So with that knowledge in mind, let's take a look at the four biggest global integrated oil and gas companies.
: Exxon, which pays a dividend of $1.76 a share, or 2.8%, reported second-quarter 2010 net earnings of $7.6 billion. The company attributed the $3.6 billion year-over-year increase to higher crude oil prices, upstream volume growth, improved downstream margins and strong chemical results. EPS, excluding special items, equated to $1.60, and total revenue was $92.5 billion, compared with expectations for $1.47 a share and revenue of $98.5 billion.
Across the board, the company showed improvement in all of its business streams. The Gulf oil-drilling moratorium is going to have a lesser impact on Exxon than it will on the oil service companies that I am reviewing below.
Exxon recently closed on its acquisition of XTO Energy, tripling Exxon's natural gas production and making the company the largest nat gas producer in the U.S. Exxon had $13 billion in cash and just over $20 billion of debt, including the $11.4 billion assumed from XTO. Since the closing of the XTO deal, Exxon has paid down $800 million of XTO commercial paper and bank loans and $2.5 billion of XTO long-term debt. The debt repayments will have a small negative impact on third-quarter results.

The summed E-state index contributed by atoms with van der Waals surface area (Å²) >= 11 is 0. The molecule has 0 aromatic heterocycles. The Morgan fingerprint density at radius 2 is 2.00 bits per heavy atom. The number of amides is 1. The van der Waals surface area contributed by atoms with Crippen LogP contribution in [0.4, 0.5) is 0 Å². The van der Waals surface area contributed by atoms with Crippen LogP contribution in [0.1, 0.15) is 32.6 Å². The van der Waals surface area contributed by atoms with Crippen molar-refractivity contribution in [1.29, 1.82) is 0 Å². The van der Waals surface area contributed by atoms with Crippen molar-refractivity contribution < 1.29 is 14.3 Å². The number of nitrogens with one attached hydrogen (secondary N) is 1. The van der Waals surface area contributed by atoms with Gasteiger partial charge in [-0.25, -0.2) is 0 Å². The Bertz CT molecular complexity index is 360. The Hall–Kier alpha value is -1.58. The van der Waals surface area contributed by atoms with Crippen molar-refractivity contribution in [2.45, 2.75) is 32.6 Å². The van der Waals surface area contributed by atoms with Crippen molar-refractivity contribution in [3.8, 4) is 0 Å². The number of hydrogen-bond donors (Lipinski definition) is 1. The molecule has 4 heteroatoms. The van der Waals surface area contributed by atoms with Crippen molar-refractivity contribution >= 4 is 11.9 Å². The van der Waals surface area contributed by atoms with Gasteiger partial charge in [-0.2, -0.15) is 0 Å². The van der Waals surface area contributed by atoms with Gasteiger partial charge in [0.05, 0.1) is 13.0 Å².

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: Chevron, which pays a dividend of $2.88 per share, or 3.6%, reported second-quarter 2010 net income of $5.4 billion, or $2.70 per share, with total revenue of $53 billion and sales of $51.1 billion. Expectations were for earnings of earn $2.44 per share on revenue of $52.5 billion.
While Chevron bettered analysts' consensus estimates, it is the manner in which it did so that concerns me. A great deal of the quarter's success can be attributed to low-quality factors such as forex gains and a lack of severance expenses, which were incurred in the first quarter. I was also disappointed with U.S. upstream results.